Strategies for Providing Formative Feedback to Maximize Learner Satisfaction and Online Learning
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Chapter 10
Bo Kyeong Kim, Youngkyun Baek
Web 2.0 is changing the paradigm of using the Internet which is affecting the e-learning paradigm. In this chapter, e-learning 2.0 and its... Sample PDF
Exploring Ideas and Possibilities of Second Life as an Advanced E-Learning Environment
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Chapter 11
Jeannine Hirtle, Samuel Smith
Communities of practice (CoP’s)—much touted and studied as a mechanism for teacher education and professional development—may offer environments for... Sample PDF
When Virtual Communities Click: Transforming Teacher Practice, Transforming Teachers
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Chapter 12
Luiz Fernando de Barros Campos
This chapter investigates whether information technology tools typical of Web 2.0 can support Knowledge Management (KM) practices in organizations.... Sample PDF
Could Web 2.0 Technologies Support Knowledge Management in Organizations?
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Chapter 13
Colleen Carmean
Anytime and all-the-time access to electronic resources, artifacts and community have changed learning practices in the workplace as surely as it... Sample PDF
E-Learning Design for the Information Workplace
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Chapter 14
Paraskevi Mentzelou, Dimitrios Drogidis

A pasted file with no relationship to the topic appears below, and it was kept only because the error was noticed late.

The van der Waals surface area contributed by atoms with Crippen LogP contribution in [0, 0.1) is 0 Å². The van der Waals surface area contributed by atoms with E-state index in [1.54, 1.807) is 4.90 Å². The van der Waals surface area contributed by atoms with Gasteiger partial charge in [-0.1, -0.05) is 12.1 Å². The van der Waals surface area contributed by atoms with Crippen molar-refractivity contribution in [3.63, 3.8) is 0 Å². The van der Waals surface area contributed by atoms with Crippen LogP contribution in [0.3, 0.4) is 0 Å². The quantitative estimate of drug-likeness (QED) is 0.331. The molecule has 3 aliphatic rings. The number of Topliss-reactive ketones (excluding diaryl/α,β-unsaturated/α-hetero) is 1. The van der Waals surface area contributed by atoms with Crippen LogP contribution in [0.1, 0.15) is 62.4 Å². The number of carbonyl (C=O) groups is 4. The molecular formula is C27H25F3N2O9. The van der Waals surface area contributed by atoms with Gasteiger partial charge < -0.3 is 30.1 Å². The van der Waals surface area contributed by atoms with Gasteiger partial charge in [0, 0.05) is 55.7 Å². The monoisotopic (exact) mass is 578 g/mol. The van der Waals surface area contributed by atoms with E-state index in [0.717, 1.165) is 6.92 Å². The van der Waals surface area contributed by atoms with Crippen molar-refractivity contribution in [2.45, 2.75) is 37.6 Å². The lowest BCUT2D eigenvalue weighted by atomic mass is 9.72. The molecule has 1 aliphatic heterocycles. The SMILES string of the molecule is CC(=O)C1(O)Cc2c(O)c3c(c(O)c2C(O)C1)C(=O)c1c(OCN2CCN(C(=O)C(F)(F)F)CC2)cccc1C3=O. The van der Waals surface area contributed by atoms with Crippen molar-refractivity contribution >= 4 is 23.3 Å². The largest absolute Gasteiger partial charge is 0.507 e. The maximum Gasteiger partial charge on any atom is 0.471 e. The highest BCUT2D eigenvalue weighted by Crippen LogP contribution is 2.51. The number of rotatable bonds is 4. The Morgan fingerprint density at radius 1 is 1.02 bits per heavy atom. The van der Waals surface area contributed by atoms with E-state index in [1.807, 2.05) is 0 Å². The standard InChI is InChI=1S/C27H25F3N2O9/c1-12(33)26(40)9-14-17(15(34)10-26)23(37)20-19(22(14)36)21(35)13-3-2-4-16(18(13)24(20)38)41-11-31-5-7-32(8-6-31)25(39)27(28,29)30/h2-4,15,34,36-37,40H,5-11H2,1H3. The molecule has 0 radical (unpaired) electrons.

The aims of Greek education system is to give to students the ability to develop the required skills, character and values that will enable them to... Sample PDF
The Impact of Information Communication Technology (ICT) to the Greek Educational Community
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Chapter 15
Richard Hartshorne, Haya Ajjan, Richard E. Ferdig
In this chapter, the authors provide evidence for the potential of various Web 2.0 applications in higher education through a review of relevant... Sample PDF
Faculty Use and Perceptions of Web 2.0 in Higher Education
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Chapter 16
Susanne Markgren, Carrie Eastman, Leah Massar Bloom
In this chapter, the authors explore the role of academic librarians in the e-learning 2.0 environment. Librarians are excellent partners in... Sample PDF
Librarian as Collaborator: Bringing E-Learning 2.0 Into the Classroom by Way of the Library
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Chapter 17
Betül C. Özkan
Because of the ways students learn and make sense of world change, higher education institutions try to re-conceptualize this change process and... Sample PDF
Implementing E-Learning in University 2.0: Are Universities Ready for the Digital Age?
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Chapter 18